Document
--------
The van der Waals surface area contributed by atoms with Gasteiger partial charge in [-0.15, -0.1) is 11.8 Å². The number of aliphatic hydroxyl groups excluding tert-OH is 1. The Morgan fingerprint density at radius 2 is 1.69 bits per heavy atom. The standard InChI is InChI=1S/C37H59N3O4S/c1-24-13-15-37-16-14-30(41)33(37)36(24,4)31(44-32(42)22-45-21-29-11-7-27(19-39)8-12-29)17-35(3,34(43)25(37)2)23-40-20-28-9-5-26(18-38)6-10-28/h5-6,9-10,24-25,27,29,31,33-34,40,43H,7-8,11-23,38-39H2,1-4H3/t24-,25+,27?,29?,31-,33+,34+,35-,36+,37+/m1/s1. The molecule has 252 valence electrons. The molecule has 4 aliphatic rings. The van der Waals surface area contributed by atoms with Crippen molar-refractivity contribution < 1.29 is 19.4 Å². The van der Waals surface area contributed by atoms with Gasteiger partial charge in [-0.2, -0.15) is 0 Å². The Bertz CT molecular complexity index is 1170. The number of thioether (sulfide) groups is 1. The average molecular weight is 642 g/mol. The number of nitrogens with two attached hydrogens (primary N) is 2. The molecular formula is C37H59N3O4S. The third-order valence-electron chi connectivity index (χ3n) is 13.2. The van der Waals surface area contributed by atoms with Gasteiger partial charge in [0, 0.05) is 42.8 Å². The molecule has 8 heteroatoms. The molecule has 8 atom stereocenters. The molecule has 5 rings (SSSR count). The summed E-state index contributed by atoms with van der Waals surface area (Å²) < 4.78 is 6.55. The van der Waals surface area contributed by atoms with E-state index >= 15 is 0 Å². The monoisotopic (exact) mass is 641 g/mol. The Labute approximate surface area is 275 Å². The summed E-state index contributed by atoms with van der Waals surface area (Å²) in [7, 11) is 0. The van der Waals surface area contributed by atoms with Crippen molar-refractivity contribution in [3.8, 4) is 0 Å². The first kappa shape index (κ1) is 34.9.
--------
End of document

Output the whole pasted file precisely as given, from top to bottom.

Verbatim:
The van der Waals surface area contributed by atoms with Gasteiger partial charge in [-0.15, -0.1) is 11.8 Å². The number of aliphatic hydroxyl groups excluding tert-OH is 1. The Morgan fingerprint density at radius 2 is 1.69 bits per heavy atom. The standard InChI is InChI=1S/C37H59N3O4S/c1-24-13-15-37-16-14-30(41)33(37)36(24,4)31(44-32(42)22-45-21-29-11-7-27(19-39)8-12-29)17-35(3,34(43)25(37)2)23-40-20-28-9-5-26(18-38)6-10-28/h5-6,9-10,24-25,27,29,31,33-34,40,43H,7-8,11-23,38-39H2,1-4H3/t24-,25+,27?,29?,31-,33+,34+,35-,36+,37+/m1/s1. The molecule has 252 valence electrons. The molecule has 4 aliphatic rings. The van der Waals surface area contributed by atoms with Crippen molar-refractivity contribution < 1.29 is 19.4 Å². The van der Waals surface area contributed by atoms with Gasteiger partial charge in [-0.2, -0.15) is 0 Å². The Bertz CT molecular complexity index is 1170. The number of thioether (sulfide) groups is 1. The average molecular weight is 642 g/mol. The number of nitrogens with two attached hydrogens (primary N) is 2. The molecular formula is C37H59N3O4S. The third-order valence-electron chi connectivity index (χ3n) is 13.2. The van der Waals surface area contributed by atoms with Gasteiger partial charge in [0, 0.05) is 42.8 Å². The molecule has 8 heteroatoms. The molecule has 8 atom stereocenters. The molecule has 5 rings (SSSR count). The summed E-state index contributed by atoms with van der Waals surface area (Å²) < 4.78 is 6.55. The van der Waals surface area contributed by atoms with E-state index >= 15 is 0 Å². The monoisotopic (exact) mass is 641 g/mol. The Labute approximate surface area is 275 Å². The summed E-state index contributed by atoms with van der Waals surface area (Å²) in [7, 11) is 0. The van der Waals surface area contributed by atoms with Crippen molar-refractivity contribution in [3.8, 4) is 0 Å². The first kappa shape index (κ1) is 34.9.